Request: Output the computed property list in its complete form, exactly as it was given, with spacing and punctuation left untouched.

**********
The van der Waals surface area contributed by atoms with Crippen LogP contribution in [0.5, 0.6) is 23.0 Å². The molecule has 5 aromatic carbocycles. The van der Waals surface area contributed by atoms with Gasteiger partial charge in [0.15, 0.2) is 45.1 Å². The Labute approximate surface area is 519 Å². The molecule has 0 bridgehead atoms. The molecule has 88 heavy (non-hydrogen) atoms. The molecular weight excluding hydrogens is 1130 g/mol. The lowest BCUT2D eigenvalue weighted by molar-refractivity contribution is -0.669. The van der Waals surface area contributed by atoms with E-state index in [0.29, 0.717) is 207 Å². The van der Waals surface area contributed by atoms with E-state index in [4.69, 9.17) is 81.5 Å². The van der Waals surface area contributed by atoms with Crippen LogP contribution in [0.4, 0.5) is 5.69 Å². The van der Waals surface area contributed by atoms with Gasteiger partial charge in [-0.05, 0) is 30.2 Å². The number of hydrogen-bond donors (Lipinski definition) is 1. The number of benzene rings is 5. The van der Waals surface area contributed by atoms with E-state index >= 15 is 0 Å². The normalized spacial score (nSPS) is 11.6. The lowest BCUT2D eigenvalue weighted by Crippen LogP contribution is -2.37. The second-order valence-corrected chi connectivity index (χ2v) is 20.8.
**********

The van der Waals surface area contributed by atoms with Crippen LogP contribution in [0.5, 0.6) is 23.0 Å². The molecule has 5 aromatic carbocycles. The van der Waals surface area contributed by atoms with Gasteiger partial charge in [0.15, 0.2) is 45.1 Å². The Labute approximate surface area is 519 Å². The molecule has 0 bridgehead atoms. The molecule has 88 heavy (non-hydrogen) atoms. The molecular weight excluding hydrogens is 1130 g/mol. The lowest BCUT2D eigenvalue weighted by molar-refractivity contribution is -0.669. The van der Waals surface area contributed by atoms with E-state index in [0.29, 0.717) is 207 Å². The van der Waals surface area contributed by atoms with E-state index in [4.69, 9.17) is 81.5 Å². The van der Waals surface area contributed by atoms with Crippen LogP contribution in [0.4, 0.5) is 5.69 Å². The van der Waals surface area contributed by atoms with Gasteiger partial charge in [-0.05, 0) is 30.2 Å². The number of hydrogen-bond donors (Lipinski definition) is 1. The number of benzene rings is 5. The van der Waals surface area contributed by atoms with E-state index >= 15 is 0 Å². The normalized spacial score (nSPS) is 11.6. The lowest BCUT2D eigenvalue weighted by Crippen LogP contribution is -2.37. The second-order valence-corrected chi connectivity index (χ2v) is 20.8.